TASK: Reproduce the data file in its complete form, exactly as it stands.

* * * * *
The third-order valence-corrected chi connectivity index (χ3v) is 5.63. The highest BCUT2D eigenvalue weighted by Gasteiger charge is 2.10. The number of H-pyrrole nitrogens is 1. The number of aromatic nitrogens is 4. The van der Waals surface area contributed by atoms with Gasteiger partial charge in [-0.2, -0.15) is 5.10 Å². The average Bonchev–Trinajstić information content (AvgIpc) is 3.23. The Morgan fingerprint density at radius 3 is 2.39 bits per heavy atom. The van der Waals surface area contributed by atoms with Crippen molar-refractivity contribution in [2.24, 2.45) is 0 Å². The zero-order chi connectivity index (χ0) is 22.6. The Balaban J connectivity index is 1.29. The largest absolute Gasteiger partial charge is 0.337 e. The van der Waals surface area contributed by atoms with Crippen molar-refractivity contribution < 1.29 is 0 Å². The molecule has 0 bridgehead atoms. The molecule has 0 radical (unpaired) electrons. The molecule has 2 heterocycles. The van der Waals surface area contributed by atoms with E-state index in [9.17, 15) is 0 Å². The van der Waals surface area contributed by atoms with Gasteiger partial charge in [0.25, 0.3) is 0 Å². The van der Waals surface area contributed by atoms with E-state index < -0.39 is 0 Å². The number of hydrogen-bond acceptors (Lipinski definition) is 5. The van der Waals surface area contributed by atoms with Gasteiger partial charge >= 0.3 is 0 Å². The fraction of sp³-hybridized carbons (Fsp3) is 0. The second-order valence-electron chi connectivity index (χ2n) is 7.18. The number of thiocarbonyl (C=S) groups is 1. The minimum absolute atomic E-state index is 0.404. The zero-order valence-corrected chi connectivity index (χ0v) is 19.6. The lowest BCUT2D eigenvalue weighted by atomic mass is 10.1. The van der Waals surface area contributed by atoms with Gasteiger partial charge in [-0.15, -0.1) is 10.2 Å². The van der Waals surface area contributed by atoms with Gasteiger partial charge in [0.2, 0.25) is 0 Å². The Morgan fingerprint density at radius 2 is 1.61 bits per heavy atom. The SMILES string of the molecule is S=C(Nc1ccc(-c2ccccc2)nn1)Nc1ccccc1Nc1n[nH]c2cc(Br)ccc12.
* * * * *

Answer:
The third-order valence-corrected chi connectivity index (χ3v) is 5.63. The highest BCUT2D eigenvalue weighted by Gasteiger charge is 2.10. The number of H-pyrrole nitrogens is 1. The number of aromatic nitrogens is 4. The van der Waals surface area contributed by atoms with Gasteiger partial charge in [-0.2, -0.15) is 5.10 Å². The average Bonchev–Trinajstić information content (AvgIpc) is 3.23. The Morgan fingerprint density at radius 3 is 2.39 bits per heavy atom. The van der Waals surface area contributed by atoms with Crippen molar-refractivity contribution in [2.24, 2.45) is 0 Å². The zero-order chi connectivity index (χ0) is 22.6. The Balaban J connectivity index is 1.29. The largest absolute Gasteiger partial charge is 0.337 e. The van der Waals surface area contributed by atoms with Crippen molar-refractivity contribution < 1.29 is 0 Å². The molecule has 0 bridgehead atoms. The molecule has 0 radical (unpaired) electrons. The molecule has 2 heterocycles. The van der Waals surface area contributed by atoms with E-state index in [9.17, 15) is 0 Å². The van der Waals surface area contributed by atoms with Gasteiger partial charge in [0.25, 0.3) is 0 Å². The van der Waals surface area contributed by atoms with E-state index < -0.39 is 0 Å². The number of hydrogen-bond acceptors (Lipinski definition) is 5. The van der Waals surface area contributed by atoms with Gasteiger partial charge >= 0.3 is 0 Å². The fraction of sp³-hybridized carbons (Fsp3) is 0. The second-order valence-electron chi connectivity index (χ2n) is 7.18. The number of thiocarbonyl (C=S) groups is 1. The minimum absolute atomic E-state index is 0.404. The zero-order valence-corrected chi connectivity index (χ0v) is 19.6. The lowest BCUT2D eigenvalue weighted by atomic mass is 10.1. The van der Waals surface area contributed by atoms with Gasteiger partial charge in [-0.15, -0.1) is 10.2 Å². The van der Waals surface area contributed by atoms with Gasteiger partial charge in [0.2, 0.25) is 0 Å². The Morgan fingerprint density at radius 2 is 1.61 bits per heavy atom. The SMILES string of the molecule is S=C(Nc1ccc(-c2ccccc2)nn1)Nc1ccccc1Nc1n[nH]c2cc(Br)ccc12.